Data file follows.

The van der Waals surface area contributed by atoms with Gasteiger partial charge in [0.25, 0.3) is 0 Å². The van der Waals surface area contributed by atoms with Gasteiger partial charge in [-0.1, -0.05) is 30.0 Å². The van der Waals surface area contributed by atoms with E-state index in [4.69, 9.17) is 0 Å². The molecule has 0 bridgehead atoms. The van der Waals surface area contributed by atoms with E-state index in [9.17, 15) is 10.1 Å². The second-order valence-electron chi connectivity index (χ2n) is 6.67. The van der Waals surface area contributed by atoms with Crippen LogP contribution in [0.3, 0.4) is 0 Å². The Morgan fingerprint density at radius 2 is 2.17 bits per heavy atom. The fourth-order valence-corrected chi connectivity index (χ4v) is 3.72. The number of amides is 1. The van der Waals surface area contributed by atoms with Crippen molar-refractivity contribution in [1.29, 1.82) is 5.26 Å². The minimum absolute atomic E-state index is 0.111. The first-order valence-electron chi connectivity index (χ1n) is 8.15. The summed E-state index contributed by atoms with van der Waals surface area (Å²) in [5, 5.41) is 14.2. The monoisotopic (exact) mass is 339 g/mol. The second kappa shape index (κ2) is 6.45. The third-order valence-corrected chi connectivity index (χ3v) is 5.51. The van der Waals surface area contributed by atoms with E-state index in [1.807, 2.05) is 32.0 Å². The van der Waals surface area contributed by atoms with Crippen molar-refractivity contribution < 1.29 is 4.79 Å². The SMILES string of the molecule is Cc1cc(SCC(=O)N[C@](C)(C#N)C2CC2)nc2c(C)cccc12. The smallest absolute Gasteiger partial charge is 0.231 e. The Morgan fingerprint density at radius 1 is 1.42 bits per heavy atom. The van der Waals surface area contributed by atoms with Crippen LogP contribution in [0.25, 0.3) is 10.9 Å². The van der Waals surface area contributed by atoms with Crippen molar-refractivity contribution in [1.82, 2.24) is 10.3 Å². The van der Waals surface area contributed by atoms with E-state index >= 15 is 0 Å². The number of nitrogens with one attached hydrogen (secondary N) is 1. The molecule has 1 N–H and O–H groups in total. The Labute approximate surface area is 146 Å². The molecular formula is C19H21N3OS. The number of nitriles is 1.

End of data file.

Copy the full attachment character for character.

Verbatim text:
The van der Waals surface area contributed by atoms with Gasteiger partial charge in [0.25, 0.3) is 0 Å². The van der Waals surface area contributed by atoms with Gasteiger partial charge in [-0.1, -0.05) is 30.0 Å². The van der Waals surface area contributed by atoms with E-state index in [4.69, 9.17) is 0 Å². The molecule has 0 bridgehead atoms. The van der Waals surface area contributed by atoms with E-state index in [9.17, 15) is 10.1 Å². The second-order valence-electron chi connectivity index (χ2n) is 6.67. The van der Waals surface area contributed by atoms with Crippen LogP contribution in [0.3, 0.4) is 0 Å². The Morgan fingerprint density at radius 2 is 2.17 bits per heavy atom. The fourth-order valence-corrected chi connectivity index (χ4v) is 3.72. The number of amides is 1. The van der Waals surface area contributed by atoms with Crippen molar-refractivity contribution in [1.29, 1.82) is 5.26 Å². The minimum absolute atomic E-state index is 0.111. The first-order valence-electron chi connectivity index (χ1n) is 8.15. The summed E-state index contributed by atoms with van der Waals surface area (Å²) in [5, 5.41) is 14.2. The monoisotopic (exact) mass is 339 g/mol. The second kappa shape index (κ2) is 6.45. The third-order valence-corrected chi connectivity index (χ3v) is 5.51. The van der Waals surface area contributed by atoms with E-state index in [1.807, 2.05) is 32.0 Å². The van der Waals surface area contributed by atoms with Crippen molar-refractivity contribution < 1.29 is 4.79 Å². The SMILES string of the molecule is Cc1cc(SCC(=O)N[C@](C)(C#N)C2CC2)nc2c(C)cccc12. The smallest absolute Gasteiger partial charge is 0.231 e. The Morgan fingerprint density at radius 1 is 1.42 bits per heavy atom. The van der Waals surface area contributed by atoms with Crippen LogP contribution in [0.25, 0.3) is 10.9 Å². The van der Waals surface area contributed by atoms with Crippen molar-refractivity contribution in [1.82, 2.24) is 10.3 Å². The van der Waals surface area contributed by atoms with E-state index >= 15 is 0 Å². The number of nitrogens with one attached hydrogen (secondary N) is 1. The molecule has 1 N–H and O–H groups in total. The Labute approximate surface area is 146 Å². The molecular formula is C19H21N3OS. The number of nitriles is 1.